12

I have several Ferry-Morse seed packets, which, on the back, show what the expected "Days to Harvest" is. I am wondering if this "Days to Harvest" should be measured from the date I planted the seeds or the date I saw the sprouts first coming up?

9

It varies by type of plant and sometimes between seed sellers. It could mean from when you sow your seeds or when you transplant. Burpee is one of the seeds merchants that is pretty clear about what they mean and in general appears to follow the following pattern:

When seeds are primarily directly sown in your garden the maturity date is from the time your seeds are sown. That appears to be a common way of presenting maturation.

For plants that are started indoors and then transplanted out in your garden after a later date maturity is measured from the transplant date.

Here's an example of lettuce that describes date to maturity as "25 days after sowing.

Here's an example of cabbage that describes date to maturity as "60 days after setting plants in garden".

Ferry-Morse isn't clear on what they mean by maturity and there isn't much info on their website. If you can compare the seeds you have to someone that is clear, like Burpee, you can probably figure out what they mean by maturity.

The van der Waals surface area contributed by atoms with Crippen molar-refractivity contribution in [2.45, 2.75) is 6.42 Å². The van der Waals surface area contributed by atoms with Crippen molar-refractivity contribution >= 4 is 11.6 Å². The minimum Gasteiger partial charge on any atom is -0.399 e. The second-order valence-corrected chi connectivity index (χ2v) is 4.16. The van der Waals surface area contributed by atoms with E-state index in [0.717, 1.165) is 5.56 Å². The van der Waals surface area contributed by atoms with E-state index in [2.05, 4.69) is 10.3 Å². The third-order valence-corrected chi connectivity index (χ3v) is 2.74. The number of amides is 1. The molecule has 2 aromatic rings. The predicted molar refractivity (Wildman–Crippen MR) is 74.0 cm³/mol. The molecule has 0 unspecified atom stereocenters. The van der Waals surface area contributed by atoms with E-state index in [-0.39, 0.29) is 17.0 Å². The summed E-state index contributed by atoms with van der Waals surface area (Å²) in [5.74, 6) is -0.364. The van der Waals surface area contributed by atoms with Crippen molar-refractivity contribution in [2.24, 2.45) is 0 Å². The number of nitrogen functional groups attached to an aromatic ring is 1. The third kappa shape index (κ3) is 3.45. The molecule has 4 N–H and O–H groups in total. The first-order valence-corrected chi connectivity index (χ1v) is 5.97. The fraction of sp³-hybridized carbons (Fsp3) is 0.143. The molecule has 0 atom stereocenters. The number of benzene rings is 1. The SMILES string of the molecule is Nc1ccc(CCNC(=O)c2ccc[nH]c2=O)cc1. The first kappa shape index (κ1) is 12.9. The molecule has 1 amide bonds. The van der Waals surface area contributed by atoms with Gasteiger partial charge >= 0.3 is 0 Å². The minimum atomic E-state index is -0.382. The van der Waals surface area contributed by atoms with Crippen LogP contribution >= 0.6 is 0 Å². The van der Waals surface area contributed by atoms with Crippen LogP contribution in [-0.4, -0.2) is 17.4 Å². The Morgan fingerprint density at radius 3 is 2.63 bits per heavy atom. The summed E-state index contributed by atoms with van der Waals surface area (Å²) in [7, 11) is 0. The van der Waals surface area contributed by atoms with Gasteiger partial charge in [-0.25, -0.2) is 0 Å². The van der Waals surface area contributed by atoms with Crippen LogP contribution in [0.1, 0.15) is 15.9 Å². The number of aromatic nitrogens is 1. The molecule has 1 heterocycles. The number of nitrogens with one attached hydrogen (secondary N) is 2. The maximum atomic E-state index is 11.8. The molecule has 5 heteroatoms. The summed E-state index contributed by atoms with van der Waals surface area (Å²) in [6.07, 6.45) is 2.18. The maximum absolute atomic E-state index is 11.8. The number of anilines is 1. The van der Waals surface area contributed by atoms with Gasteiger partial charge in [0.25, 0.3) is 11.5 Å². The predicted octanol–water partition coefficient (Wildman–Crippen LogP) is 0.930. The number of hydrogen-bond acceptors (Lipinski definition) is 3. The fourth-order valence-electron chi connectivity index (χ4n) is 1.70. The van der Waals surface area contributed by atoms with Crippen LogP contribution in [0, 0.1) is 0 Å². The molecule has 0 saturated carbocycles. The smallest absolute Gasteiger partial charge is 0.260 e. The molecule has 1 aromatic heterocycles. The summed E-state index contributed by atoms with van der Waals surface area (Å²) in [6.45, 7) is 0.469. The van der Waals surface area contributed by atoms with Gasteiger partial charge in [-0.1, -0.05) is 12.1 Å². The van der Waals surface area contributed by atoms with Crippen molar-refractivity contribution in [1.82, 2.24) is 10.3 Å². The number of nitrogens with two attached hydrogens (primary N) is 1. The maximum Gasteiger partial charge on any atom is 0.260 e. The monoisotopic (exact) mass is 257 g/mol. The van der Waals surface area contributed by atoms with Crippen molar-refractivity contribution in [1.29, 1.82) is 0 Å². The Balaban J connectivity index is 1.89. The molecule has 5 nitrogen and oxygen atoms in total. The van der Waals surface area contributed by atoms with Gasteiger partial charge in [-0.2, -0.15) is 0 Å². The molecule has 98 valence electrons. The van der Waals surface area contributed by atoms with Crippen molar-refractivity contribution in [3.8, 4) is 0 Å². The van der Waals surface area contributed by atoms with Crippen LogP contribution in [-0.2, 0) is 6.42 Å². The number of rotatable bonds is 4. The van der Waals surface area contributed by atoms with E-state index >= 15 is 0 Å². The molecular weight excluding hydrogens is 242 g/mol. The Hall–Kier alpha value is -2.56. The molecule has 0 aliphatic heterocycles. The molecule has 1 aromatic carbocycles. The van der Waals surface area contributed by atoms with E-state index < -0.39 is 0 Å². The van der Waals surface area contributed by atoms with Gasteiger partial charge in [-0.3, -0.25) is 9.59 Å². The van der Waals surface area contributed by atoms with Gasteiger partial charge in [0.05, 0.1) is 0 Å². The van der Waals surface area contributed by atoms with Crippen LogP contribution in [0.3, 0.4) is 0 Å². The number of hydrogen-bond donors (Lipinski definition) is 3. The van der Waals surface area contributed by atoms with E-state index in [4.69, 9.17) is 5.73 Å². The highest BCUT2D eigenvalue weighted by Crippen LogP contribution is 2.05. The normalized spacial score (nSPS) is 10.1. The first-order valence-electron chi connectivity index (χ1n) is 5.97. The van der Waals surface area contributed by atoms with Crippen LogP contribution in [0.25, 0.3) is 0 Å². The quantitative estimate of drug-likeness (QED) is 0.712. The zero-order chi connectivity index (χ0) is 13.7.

• 60 day tomatoes are about guaranteed to be "from transplant date" for instance. – Ecnerwal May 18 '15 at 15:03
4

I recommend calling the telephone number on the package, and asking for directions about your specific seeds. Park Seed offers the option to speak with a horticulturist or a master gardener. If you have any questions about something they sell, even if you haven't purchased it from them, they're happy to answer questions and teach techniques to help ensure successful results.

Their time-to-harvest instructions on the package are generally clear and follow the same basic pattern explained by @OrganicLawnDIY. Since there are many variations, even among the same vegetable, a phone call can also be beneficial.

3

Usually means after germination and the plants start into growth, although the actual length of time to harvest can vary somewhat according to growing conditions.

Your Answer

By clicking “Post Your Answer”, you agree to our terms of service, privacy policy and cookie policy

Not the answer you're looking for? Browse other questions tagged or ask your own question.